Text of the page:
Even without Barcelona striker Luis Suarez, Uruguay have the street smarts to dash any hopes Aguirre may harbour of a honeymoon period after taking over the "Blue Samurai" following their World Cup flop in Brazil.

Japan also face Venezuela in Yokohama on September 9 and are scheduled to play four further friendlies, including a glamour game against Brazil in Singapore next month, before they open the defence of their Asian Cup title in January.

Failure to lift the trophy in Australia will provoke serious questions of the Japan Football Association's decision to splash out a record $2.5 million a year for the firebrand former Espanyol manager.

The tough-talking Aguirre has read the riot act before a ball has been kicked in anger, banning mobile phones from the dinner table at Japan's training camp and warning he will not tolerate prima donnas.

Only 12 of Japan's World Cup travelling party survived Aguirre's cull last week when he named his first, 23-man squad.

Aguirre, who led Mexico to the last 16 of the 2002 and 2010 World Cups, said defiantly: "I don't care if players have been part of the Japan set-up in the past. That's irrelevant."

Paying lip-service to the J-League makes political sense but Japan-based players such as Yusuke Minagawa and Yoshinori Muto are unlikely to strike terror into opponents, while the decision to overlook free-scoring Gamba Osaka forward Takashi Usami raised eyebrows.

- Tearful apology -

World Cup trio Makoto Hasebe, Keisuke Honda and Yuto Nagatomo provide stability, but Aguirre left out playmaker Shinji Kagawa after he suffered a concussion in his last game for Manchester United before sealing his return to Borussia Dortmund.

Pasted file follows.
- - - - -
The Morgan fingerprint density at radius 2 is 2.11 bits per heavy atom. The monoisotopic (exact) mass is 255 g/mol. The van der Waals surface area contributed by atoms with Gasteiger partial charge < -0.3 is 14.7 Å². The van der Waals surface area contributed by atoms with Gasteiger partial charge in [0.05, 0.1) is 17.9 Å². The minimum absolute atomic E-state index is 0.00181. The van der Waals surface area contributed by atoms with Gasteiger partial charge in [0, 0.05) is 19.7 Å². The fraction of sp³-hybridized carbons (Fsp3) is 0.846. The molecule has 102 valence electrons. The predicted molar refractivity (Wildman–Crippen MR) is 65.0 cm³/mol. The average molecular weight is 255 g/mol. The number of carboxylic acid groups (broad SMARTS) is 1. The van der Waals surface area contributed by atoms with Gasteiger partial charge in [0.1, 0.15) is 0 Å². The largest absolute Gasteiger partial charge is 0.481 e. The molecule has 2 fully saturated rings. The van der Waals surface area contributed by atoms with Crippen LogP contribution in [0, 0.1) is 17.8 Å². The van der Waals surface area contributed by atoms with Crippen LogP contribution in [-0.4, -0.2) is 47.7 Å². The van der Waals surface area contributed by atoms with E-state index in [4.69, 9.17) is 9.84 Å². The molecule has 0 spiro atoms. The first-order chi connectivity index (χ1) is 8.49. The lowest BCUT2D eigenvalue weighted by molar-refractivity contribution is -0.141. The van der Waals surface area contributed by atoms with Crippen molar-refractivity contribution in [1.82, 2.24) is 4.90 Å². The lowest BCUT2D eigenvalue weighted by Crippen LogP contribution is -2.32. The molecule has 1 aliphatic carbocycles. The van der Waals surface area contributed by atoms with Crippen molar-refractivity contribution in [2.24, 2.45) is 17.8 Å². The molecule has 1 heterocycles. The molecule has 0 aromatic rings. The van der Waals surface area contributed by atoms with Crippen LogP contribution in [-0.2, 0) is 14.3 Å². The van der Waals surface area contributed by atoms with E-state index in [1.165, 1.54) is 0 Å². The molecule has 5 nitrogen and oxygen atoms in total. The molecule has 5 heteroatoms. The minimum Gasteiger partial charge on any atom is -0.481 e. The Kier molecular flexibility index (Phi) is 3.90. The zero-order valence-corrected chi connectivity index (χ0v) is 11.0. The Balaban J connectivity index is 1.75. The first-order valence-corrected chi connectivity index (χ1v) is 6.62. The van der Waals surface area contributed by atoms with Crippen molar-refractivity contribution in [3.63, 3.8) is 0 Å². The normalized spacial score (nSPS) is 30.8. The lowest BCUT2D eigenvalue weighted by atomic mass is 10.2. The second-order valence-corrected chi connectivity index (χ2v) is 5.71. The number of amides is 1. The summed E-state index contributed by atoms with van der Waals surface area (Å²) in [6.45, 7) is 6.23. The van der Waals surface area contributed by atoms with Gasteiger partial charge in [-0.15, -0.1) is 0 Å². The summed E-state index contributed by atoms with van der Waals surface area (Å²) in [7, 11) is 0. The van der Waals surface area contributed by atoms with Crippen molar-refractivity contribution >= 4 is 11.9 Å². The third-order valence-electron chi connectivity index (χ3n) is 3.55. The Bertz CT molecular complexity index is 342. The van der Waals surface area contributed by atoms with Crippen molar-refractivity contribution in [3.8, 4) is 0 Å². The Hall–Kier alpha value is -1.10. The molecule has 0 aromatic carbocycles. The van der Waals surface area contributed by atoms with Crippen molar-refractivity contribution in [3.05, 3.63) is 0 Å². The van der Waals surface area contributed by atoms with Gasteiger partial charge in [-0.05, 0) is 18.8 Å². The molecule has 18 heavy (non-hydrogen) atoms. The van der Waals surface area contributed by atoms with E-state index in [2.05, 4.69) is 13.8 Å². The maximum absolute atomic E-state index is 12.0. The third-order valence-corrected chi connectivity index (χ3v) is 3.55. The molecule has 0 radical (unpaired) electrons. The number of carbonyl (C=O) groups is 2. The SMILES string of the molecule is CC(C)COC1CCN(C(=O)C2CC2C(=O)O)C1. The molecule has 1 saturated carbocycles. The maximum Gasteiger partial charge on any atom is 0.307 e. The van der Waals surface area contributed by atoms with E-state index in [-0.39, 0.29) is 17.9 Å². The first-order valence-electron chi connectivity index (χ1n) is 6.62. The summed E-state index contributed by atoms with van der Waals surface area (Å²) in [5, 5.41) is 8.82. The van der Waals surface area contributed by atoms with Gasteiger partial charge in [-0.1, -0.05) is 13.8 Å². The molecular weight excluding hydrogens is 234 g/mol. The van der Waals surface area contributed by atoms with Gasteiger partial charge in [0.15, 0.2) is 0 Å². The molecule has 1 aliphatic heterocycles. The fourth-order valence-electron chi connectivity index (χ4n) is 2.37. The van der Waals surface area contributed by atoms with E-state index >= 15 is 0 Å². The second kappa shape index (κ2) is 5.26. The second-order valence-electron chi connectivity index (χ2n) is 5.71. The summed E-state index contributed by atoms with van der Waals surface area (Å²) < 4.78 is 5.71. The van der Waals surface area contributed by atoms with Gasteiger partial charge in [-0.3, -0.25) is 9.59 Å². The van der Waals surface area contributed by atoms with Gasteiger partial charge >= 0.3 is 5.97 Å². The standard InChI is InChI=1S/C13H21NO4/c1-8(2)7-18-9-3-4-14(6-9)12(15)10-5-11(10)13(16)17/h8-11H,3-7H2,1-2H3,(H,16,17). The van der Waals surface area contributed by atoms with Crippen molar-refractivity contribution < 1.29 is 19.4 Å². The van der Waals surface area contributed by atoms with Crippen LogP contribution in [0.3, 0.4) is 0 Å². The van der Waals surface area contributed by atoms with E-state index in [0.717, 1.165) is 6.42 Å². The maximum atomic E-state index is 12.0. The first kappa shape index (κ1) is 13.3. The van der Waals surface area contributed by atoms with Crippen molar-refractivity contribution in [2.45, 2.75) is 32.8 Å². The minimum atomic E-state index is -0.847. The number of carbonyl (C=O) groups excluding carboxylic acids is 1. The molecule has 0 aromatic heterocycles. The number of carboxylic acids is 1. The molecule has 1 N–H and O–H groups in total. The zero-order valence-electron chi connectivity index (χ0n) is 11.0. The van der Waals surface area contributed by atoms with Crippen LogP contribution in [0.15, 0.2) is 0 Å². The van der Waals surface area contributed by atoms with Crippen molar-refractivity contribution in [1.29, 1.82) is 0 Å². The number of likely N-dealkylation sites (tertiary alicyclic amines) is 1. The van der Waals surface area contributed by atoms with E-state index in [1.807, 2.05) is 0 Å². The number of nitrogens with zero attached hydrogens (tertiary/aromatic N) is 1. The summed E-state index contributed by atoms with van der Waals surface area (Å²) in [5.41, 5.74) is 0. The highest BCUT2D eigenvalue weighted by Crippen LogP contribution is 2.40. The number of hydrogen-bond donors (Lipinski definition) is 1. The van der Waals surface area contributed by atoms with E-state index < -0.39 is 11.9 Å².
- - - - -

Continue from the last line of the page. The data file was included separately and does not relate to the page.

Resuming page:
The absence of Suarez, eligible to play friendlies for his country after appealing his four-month ban for biting Giorgio Chiellini at the World Cup, helps Japan's cause, especially after he caused havoc in last year's 4-2 win over the Japanese -- when he was also serving a suspension for biting.

Talisman Honda, who tearfully apologised to the nation for Japan's "pathetic" display after they were thumped 4-1 by Colombia in their final World Cup game, said the mood in the camp was positive before Friday's game.

"It's pretty upbeat," he told local media. "Spanish is a bit difficult but we can communicate (with Aguirre) in English. He cracks jokes and we're getting to see what kind of a person he is."

As Mexico manager in 2009 Aguirre was suspended for three matches for kicking a Panama player and he has demanded the Japanese players show more passion and "play for the shirt."

His energy has echoes of former Japan coach Philippe Troussier, whose bulldog style helped put them on the map by winning the Asian Cup and then steering them to the last 16 of the 2002 World Cup.

"I'm building a team which will be a force at the 2018 World Cup," insisted Aguirre, although Japan have had several false dawns, not least with Brazilian Zico's shambolic leadership at the 2006 World Cup and Italian Alberto Zaccheroni's failure this year.

The pressure is on Aguirre to justify his hefty salary, starting with the Asian Cup in Australia.

But as Zaccheroni painfully discovered, there is a gulf in class between the continent's top competition and the World Cup, and Aguirre can expect unusually intense scrutiny of his opening two games.